And that’s exactly what he was doing; traveling seamlessly, effortlessly from person to person, each one feeling that he listened and cared and would remember. Only now, there seemed to be a calm about him, not the frenzy fueled by the passion of elective politics. Something more human, more relaxed, more knowing?

“Okay, everyone! Please make your way into the room. We are about to begin,” came a male voice from down the hall. The former president was talking with the last person in the circle, and I knew I would be next.

The right hand came my way as he was patting the shoulder of the woman next to me with his left. I reached out and took his extended hand and he moved with ease to meet my eyes. I was ready.

“Good evening, Mr. President.” I introduced myself and continued, “I live in upstate New York, and I am, among other things, a freelance writer for political blogs.” His eyes lit up.

“You know, blogs are the new town hall,” he said. “That’s where political discussions are really being held to form policy these days. Very exciting.” He still loves policy, I thought.

“I worked for both of your campaigns and supported your wife for the Senate four years ago.” I said, feeling oddly calm.

He then put his hand on my shoulder and said, “Walk with me.”

Thrilled, I turned and walked down the hall with the former leader of the free world. During our walk, we talked about blogging and its impact on politics, my hometown, his back yard and a particular dream I had long ago.

As we entered the room where he was to be honored, I stopped and said, “Mr. President, about ten years ago, I had a dream, not a waking dream, but a real sleeping dream that was so clear, I still remember the details. That dream was that one day I would meet you and shake your hand and have the honor of spending a few minutes with you. That small dream is being realized right now, and it’s a thrill for me.” I hesitated, and then said, “I don’t suppose you had a dream that you would meet me as well?”

He threw back his head and laughed. “Actually, if I did, it’s gone from my mind. I want to thank you for the support you gave to me and to my wife. She’s a great Senator.”

“I agree, and congratulations on your honor tonight,” I said.

“Thank you,” he said as he was led away to his table.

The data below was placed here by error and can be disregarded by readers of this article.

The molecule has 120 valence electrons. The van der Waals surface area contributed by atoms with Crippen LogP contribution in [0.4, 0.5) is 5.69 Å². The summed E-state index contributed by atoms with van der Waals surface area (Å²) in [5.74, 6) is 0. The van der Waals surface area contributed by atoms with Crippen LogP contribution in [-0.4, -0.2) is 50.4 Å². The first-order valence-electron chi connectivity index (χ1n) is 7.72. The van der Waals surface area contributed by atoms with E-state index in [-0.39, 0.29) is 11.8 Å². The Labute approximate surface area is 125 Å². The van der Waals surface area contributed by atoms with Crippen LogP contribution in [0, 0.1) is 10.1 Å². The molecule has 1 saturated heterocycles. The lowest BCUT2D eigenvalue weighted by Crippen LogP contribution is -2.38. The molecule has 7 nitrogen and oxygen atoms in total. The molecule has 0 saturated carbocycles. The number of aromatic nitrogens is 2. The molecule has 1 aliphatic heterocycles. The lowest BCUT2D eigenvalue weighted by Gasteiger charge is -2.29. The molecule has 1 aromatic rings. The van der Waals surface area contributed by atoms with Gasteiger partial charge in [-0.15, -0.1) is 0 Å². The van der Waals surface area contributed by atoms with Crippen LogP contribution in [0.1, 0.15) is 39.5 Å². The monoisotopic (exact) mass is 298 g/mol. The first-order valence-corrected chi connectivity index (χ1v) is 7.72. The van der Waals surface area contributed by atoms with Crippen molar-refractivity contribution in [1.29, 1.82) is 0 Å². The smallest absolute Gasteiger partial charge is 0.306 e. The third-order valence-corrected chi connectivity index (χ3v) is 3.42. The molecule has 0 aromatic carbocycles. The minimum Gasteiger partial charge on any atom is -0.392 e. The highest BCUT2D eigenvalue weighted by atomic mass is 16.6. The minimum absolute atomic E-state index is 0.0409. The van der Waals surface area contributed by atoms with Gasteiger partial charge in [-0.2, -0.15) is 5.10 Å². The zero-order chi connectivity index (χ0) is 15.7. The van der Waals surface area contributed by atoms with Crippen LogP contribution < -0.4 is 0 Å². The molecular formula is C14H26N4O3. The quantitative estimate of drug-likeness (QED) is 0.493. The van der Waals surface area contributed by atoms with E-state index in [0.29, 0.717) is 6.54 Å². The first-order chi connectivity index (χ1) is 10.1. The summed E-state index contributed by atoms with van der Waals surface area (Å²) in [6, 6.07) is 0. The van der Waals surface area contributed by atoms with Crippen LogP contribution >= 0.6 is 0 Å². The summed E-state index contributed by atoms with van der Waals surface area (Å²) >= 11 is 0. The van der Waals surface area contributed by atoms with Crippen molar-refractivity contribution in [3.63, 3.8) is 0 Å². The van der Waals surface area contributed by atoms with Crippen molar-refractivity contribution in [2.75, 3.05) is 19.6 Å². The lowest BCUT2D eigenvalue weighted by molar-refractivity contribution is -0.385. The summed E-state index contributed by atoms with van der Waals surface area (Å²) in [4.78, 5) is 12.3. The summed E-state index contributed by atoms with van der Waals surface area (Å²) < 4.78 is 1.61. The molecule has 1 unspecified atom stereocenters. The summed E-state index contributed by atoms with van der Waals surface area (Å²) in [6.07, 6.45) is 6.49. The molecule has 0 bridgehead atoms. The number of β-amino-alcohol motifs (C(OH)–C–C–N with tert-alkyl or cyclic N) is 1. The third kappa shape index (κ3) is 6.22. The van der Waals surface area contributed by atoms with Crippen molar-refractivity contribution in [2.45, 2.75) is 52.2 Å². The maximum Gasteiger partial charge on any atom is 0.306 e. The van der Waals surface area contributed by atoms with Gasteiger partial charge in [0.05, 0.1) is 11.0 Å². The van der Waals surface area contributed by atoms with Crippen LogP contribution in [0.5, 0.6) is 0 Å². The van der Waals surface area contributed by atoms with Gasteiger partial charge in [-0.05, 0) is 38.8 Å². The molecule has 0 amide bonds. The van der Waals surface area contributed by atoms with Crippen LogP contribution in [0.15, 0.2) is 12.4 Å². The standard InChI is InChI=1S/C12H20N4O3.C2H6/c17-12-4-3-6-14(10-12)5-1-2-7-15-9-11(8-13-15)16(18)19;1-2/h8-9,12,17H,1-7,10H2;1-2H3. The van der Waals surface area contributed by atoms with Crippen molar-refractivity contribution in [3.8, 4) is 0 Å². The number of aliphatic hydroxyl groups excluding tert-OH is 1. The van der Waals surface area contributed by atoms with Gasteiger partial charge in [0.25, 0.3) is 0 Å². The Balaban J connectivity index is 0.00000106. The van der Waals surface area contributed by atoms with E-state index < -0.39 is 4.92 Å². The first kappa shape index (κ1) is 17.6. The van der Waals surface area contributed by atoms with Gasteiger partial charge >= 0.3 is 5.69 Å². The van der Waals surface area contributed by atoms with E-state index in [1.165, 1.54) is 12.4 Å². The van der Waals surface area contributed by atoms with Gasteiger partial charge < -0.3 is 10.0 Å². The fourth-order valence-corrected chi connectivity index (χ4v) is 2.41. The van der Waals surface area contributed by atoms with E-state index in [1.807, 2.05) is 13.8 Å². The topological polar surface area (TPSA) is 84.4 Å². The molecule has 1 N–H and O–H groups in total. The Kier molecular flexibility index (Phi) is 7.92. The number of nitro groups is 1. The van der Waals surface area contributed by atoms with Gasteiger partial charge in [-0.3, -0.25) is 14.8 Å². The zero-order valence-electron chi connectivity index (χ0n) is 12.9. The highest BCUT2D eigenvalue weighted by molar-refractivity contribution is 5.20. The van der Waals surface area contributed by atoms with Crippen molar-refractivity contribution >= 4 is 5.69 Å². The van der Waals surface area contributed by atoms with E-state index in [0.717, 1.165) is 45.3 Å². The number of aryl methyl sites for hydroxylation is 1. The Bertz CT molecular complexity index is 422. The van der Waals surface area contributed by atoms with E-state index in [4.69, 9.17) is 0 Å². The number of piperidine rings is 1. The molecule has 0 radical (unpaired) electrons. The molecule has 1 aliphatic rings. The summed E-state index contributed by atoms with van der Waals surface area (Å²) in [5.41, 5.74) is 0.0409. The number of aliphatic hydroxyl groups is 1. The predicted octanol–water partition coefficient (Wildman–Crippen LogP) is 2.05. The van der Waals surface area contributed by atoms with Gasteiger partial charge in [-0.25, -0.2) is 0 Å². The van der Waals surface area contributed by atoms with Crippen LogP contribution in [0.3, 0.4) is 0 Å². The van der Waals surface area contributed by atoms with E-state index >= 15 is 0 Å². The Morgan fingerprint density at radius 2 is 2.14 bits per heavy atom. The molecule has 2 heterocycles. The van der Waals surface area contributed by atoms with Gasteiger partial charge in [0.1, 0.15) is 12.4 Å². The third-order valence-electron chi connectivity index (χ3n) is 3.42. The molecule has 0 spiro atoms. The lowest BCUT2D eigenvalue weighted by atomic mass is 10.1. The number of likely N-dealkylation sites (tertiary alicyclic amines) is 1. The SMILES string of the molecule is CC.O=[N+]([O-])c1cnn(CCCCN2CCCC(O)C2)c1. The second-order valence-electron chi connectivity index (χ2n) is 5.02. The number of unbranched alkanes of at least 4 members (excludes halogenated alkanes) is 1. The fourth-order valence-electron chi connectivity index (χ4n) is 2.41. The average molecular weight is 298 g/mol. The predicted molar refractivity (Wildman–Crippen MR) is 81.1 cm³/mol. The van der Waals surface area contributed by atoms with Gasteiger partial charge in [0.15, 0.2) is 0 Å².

During my drive home that night, I found myself smiling like a fool. The ceremony itself was fulfilling. Mr. Clinton’s short speech was gracious as were those of Charlie Rose, Robert Rubin, David Dinkins, Calvin Trillin and the leaders of Common Cause, but the reason for my smile was more cathartic. I remembered the joy of that November in 1992 when Clinton had won the presidency. And I took stock of the depressing winter darkness that has been the hallmark of the past five years…and for one night, I felt the warm trade winds in my face. I was smiling again, because I caught the faint memory of what it was like to have Hope revisit America.

Originally posted at:

Saturday, November 05, 2005

Is it about to be blown open?

This from Editor & Publisher.

NEW YORK Ever since the Democrats briefly closed the U.S. Senate from view earlier this week, to protest alleged Republican foot-dragging in probing Bush administration pre-war manipulation of intelligence, the press has been asking: So what new evidence do the Democrats have in this matter?

Tomorrow, The New York Times starts to answer the question, with reporter Doug Jehl disclosing the contents of a newly declassified memo apparently passed to him by Sen. Carl Levin of Michigan, the top Democrat on the Senate Armed Services Committee.

It shows that an al-Qaeda official in American custody was identified as a likely fabricator months before the Bush administration began to use his statements as the foundation for its claims that Iraq trained al-Qaeda members to use biological and chemical weapons, according to this Defense Intelligence Agency document from February 2002.

It declared that it was probable that the prisoner, Ibn al-Shaykh al-Libi, "was intentionally misleading the debriefers" in making claims about Iraqi support for al-Qaeda's work with illicit weapons, Jehl reports.

"The document provides the earliest and strongest indication of doubts voiced by American intelligence agencies about Mr. Libi's credibility," Jehl writes. "Without mentioning him by name, President Bush, Vice President Dick Cheney, Colin L. Powell, then secretary of state, and other administration officials repeatedly cited Mr. Libi's information as `credible' evidence that Iraq was training Al Qaeda members in the use of explosives and illicit weapons.

I have wondered what inforamtion the Dems had in order to shut the Ruthugs up about their oversight responsibility, and what made them close the doors.

This could be VERY big. I await the NYT series on this.